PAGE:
The book, by the way, is Freehold by Michael Z. Williamson and is an excellent read if you like books about successful Libertarian societies with lots of military action and a moderate amount of sex. (I happen to like those kinds of books). You can buy it on Amazon as well as other places:
Well, in comments on the thread, some folk mentioned how they didn't like to read about explicit sex with the statement that "Sex is not a spectator sport."
Well, when I read, what happens on the page is not a "spectator sport" for me. I tend to identify with one or more of the characters and essentially live the story through them. My "identifier" is quite flexible and I'm fully capable of "being" for the course of the story, folk as diverse as Miss Marple, Herald Mage Vanyel, Kendra Pacelli, Bernie Rhodenbar, or Frodo. If you don't recognize all of them, that's okay. You can Google them if you want. Go ahead. I'll wait. Back? Okay, that said, when sex happens in a story I'm not watching it, I'm living it through the character. Let me hasten to clarify that I'm living it in my mind. This is purely an intellectual and emotional exercise. There's no physical involvement except my eyes moving down the page and my hands turning those pages. Okay? That clear? Good. ;)
So, when the sex in the story has no significant impact on the character development or story progression, that's one thing. George sleeps around a lot. He stops off at Jill's and, some time later, leaves while zipping up his pants. The sex is part of George's character but the sex act doesn't affect his character or move the plot. In this case, little more is called for than the bare fact that George and Jill had sex.
In other stories, however, the act of sex does have a significant effect on character development or plot. In those cases, I believe the sex does need to be "on screen" and told in exactly the same detail that any other plot mover/character development scene would be told. Sex with Jill didn't mean anything to George but with Ellen? Wow. There was something different about that, something that made all others pale into insignificance. Maybe it was because Ellen was the only one who really knew George, who knew the secrets George kept hidden from the world, understood him in a way that no one else can. That scene needs to be shown because that scene marks a change in George's character and to not show it is to give the reader no more reason for George's change than "because the author said so" (which rarely works). And when writers elide over those kinds of scenes (as was the case in many romance novels of a few decades ago--yes, this isn't the first time I've researched the genre) I find it jarring. It tends to throw me out of the story and I have to spend some effort getting back in.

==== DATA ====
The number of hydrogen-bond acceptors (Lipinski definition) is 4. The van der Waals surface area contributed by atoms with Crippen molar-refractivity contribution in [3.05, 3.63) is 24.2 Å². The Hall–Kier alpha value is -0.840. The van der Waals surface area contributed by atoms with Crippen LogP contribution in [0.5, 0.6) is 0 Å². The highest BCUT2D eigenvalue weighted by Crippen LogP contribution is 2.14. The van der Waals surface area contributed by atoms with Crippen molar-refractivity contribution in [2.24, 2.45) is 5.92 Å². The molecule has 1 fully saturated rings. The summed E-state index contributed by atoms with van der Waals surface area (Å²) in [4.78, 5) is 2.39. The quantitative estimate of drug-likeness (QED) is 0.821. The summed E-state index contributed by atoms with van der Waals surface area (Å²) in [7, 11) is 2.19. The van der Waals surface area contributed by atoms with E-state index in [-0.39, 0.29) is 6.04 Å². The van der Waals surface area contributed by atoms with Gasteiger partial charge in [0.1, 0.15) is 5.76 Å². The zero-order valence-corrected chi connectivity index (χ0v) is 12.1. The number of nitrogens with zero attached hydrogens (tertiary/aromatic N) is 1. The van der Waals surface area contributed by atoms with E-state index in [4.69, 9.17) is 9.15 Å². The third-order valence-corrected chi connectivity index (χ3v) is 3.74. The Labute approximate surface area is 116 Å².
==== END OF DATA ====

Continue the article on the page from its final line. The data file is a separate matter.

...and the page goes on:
Writers have no problem writing grisly murders, horrible tortures, and many other things when they are important to the development of the story and its characters (and even when they are not, but more on that another day). But a lot of writers and, apparently, a lot of readers (which gives an excuse for the writers) seem to shy away from presenting this one aspect in the same detail that these other things are shown. To some extent that has changed--particularly in the Romance genre if the paranormal romances I have been reading are any indication--but the stigma about explicit depictions of sex still seems to be there in a lot of fiction.
Not every story needs to have sex just like not every story needs to have a murder or not every story needs to have someone lose their job or not every story needs to have Timmy fall down a well, but it is, or should be, just as valid in a story as any of those other aspects. And if it is there, I believe the writer should be able to show it on the same footing as any other plot/character motivator. If the murder matters to the story, you describe it in detail. If the sex matters to the story, that, too should be described in detail.
Stories are about people. People, among other things, have sex. Sex is one of the more powerful motivators in life. That large numbers of people think that such a powerful motivational factor needs to be avoided or hidden in fiction has always struck me as odd. And while the taboos are breaking down, they are still there. And while they are there, I guess, writers will have to deal with that reality one way or another.